Federal Judge Halts National Implementation of Overtime Rule

A federal judge in Texas issued an injunctive order on November 22, 2016, halting the overtime rule nationwide. Judge Amos Mazzant issued a 20-page order preventing the rule from going into effect on December 1. The court wrote the injunction would preserve the status quo while the court considered the merits of the challenge to the overtime rule. The rule would have required employers to pay overtime to most employees who earn less than $47,476 per year and would have gone into effect on December 1, 2016. The current overtime threshold is only $23,660. According to the Obama administration, the rule was intended to jolt stagnant worker wages in the U.S. Several manufacturing and trade groups opposed the rule, claiming it would greatly increase the cost of doing business, especially for small businesses. Employers around the country have been looking at their payrolls to figure out whether to pay overtime to certain salaried employees, move those salaried employees into the hourly camp, or find other methods to satisfy the overtime rule. Those efforts can be set aside --at least for now.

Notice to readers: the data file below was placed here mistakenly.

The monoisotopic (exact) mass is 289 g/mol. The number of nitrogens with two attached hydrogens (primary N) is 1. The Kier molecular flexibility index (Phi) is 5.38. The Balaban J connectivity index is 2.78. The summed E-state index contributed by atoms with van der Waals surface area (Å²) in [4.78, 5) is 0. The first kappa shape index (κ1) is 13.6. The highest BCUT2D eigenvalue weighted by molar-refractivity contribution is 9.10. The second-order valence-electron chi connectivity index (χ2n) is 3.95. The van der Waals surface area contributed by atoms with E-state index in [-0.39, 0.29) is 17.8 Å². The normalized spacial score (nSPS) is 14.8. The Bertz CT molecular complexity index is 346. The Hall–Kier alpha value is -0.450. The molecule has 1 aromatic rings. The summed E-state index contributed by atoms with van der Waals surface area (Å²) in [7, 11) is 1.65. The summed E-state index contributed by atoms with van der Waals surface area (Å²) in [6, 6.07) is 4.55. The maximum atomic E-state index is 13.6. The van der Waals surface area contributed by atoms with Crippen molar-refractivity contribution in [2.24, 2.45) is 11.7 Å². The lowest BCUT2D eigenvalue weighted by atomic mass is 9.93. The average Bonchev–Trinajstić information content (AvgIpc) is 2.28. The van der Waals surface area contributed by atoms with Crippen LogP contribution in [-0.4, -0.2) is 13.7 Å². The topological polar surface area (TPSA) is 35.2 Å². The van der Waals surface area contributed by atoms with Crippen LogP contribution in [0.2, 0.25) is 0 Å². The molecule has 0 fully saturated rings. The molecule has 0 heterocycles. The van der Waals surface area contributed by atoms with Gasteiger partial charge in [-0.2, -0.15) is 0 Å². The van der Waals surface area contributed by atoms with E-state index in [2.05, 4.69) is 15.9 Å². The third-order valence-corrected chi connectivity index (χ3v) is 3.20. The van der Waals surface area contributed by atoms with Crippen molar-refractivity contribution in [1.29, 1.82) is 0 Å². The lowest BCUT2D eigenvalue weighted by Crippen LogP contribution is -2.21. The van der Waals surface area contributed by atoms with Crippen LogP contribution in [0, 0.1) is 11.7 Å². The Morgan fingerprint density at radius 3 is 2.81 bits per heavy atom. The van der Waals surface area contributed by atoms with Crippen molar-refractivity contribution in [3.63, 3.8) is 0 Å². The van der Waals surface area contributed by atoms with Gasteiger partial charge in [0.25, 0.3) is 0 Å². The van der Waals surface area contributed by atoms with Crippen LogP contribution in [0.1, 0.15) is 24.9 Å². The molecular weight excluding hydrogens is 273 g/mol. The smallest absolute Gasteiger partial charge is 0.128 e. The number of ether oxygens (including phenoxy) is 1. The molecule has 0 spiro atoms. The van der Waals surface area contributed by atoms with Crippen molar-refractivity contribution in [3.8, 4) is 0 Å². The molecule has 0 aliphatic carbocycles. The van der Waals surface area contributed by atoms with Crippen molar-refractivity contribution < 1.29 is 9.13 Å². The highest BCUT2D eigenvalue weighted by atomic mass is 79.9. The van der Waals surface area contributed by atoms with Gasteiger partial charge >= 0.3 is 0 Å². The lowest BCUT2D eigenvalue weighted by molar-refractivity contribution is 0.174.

Litigation regarding the overtime rule is not likely to conclude before Trump takes office. This means President-Elect Trump likely will have the ability to scrap the overtime rule before it ever takes effect. His administration could instruct the attorney general's office to stop defending the rule in the Texas court. During the campaign, Trump expressed his interest in rolling back the overtime rule. He indicated he wanted to see a delay or carve-out for small business owners. 

In sum, the federal judge's ruling out of Texas puts the brakes on the overtime rule and it is unlikely to be revived before January 20, 2017.